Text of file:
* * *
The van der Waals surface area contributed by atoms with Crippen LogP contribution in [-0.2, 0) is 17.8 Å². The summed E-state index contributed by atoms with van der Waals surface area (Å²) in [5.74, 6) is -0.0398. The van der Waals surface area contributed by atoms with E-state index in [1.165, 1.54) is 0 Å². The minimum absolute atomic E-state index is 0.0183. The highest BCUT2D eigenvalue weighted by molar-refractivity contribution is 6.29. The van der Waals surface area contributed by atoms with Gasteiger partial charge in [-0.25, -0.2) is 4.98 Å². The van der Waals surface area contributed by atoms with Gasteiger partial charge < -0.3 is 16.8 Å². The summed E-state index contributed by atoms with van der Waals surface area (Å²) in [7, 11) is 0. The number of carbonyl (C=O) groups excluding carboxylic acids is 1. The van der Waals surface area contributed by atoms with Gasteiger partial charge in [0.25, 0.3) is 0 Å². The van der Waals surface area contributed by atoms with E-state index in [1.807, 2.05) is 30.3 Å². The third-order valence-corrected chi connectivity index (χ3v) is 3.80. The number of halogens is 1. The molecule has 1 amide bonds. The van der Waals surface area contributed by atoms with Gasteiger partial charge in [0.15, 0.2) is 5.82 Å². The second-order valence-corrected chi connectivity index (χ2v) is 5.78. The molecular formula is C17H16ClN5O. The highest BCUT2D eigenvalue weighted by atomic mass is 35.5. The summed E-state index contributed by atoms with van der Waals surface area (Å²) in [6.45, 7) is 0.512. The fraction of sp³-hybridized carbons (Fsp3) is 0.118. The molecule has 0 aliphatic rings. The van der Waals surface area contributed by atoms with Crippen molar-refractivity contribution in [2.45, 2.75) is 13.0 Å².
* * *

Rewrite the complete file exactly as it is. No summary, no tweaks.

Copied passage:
The van der Waals surface area contributed by atoms with Crippen LogP contribution in [-0.2, 0) is 17.8 Å². The summed E-state index contributed by atoms with van der Waals surface area (Å²) in [5.74, 6) is -0.0398. The van der Waals surface area contributed by atoms with E-state index in [1.165, 1.54) is 0 Å². The minimum absolute atomic E-state index is 0.0183. The highest BCUT2D eigenvalue weighted by molar-refractivity contribution is 6.29. The van der Waals surface area contributed by atoms with Gasteiger partial charge in [-0.25, -0.2) is 4.98 Å². The van der Waals surface area contributed by atoms with Gasteiger partial charge < -0.3 is 16.8 Å². The summed E-state index contributed by atoms with van der Waals surface area (Å²) in [7, 11) is 0. The number of carbonyl (C=O) groups excluding carboxylic acids is 1. The van der Waals surface area contributed by atoms with Gasteiger partial charge in [0.25, 0.3) is 0 Å². The van der Waals surface area contributed by atoms with E-state index in [1.807, 2.05) is 30.3 Å². The third-order valence-corrected chi connectivity index (χ3v) is 3.80. The number of halogens is 1. The molecule has 1 amide bonds. The van der Waals surface area contributed by atoms with Gasteiger partial charge in [0.15, 0.2) is 5.82 Å². The second-order valence-corrected chi connectivity index (χ2v) is 5.78. The molecular formula is C17H16ClN5O. The highest BCUT2D eigenvalue weighted by atomic mass is 35.5. The summed E-state index contributed by atoms with van der Waals surface area (Å²) in [6.45, 7) is 0.512. The fraction of sp³-hybridized carbons (Fsp3) is 0.118. The molecule has 0 aliphatic rings. The van der Waals surface area contributed by atoms with Crippen molar-refractivity contribution in [2.45, 2.75) is 13.0 Å².